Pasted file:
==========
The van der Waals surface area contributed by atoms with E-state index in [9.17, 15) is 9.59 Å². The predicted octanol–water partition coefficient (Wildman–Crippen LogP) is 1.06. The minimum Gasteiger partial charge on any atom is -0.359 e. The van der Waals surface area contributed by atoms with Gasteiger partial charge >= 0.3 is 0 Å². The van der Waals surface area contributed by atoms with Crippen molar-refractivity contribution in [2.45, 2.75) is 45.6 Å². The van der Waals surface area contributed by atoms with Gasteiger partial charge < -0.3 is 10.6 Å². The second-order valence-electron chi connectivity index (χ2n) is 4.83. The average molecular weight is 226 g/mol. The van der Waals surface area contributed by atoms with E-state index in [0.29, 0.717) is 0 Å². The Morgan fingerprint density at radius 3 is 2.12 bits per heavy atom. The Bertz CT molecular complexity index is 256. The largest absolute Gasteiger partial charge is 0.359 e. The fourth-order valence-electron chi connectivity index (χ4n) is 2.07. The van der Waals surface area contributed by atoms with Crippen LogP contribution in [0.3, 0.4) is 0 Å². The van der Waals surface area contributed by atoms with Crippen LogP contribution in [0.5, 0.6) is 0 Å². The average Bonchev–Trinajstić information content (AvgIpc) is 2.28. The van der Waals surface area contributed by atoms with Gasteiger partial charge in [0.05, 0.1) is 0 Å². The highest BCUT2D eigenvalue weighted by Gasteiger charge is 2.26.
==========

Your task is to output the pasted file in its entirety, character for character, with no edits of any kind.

The van der Waals surface area contributed by atoms with E-state index in [9.17, 15) is 9.59 Å². The predicted octanol–water partition coefficient (Wildman–Crippen LogP) is 1.06. The minimum Gasteiger partial charge on any atom is -0.359 e. The van der Waals surface area contributed by atoms with Gasteiger partial charge >= 0.3 is 0 Å². The van der Waals surface area contributed by atoms with Crippen molar-refractivity contribution in [2.45, 2.75) is 45.6 Å². The van der Waals surface area contributed by atoms with Gasteiger partial charge < -0.3 is 10.6 Å². The second-order valence-electron chi connectivity index (χ2n) is 4.83. The average molecular weight is 226 g/mol. The van der Waals surface area contributed by atoms with E-state index in [0.29, 0.717) is 0 Å². The Morgan fingerprint density at radius 3 is 2.12 bits per heavy atom. The Bertz CT molecular complexity index is 256. The largest absolute Gasteiger partial charge is 0.359 e. The fourth-order valence-electron chi connectivity index (χ4n) is 2.07. The van der Waals surface area contributed by atoms with Crippen LogP contribution in [0.3, 0.4) is 0 Å². The van der Waals surface area contributed by atoms with Crippen LogP contribution in [0.5, 0.6) is 0 Å². The average Bonchev–Trinajstić information content (AvgIpc) is 2.28. The van der Waals surface area contributed by atoms with Gasteiger partial charge in [0.05, 0.1) is 0 Å². The highest BCUT2D eigenvalue weighted by Gasteiger charge is 2.26.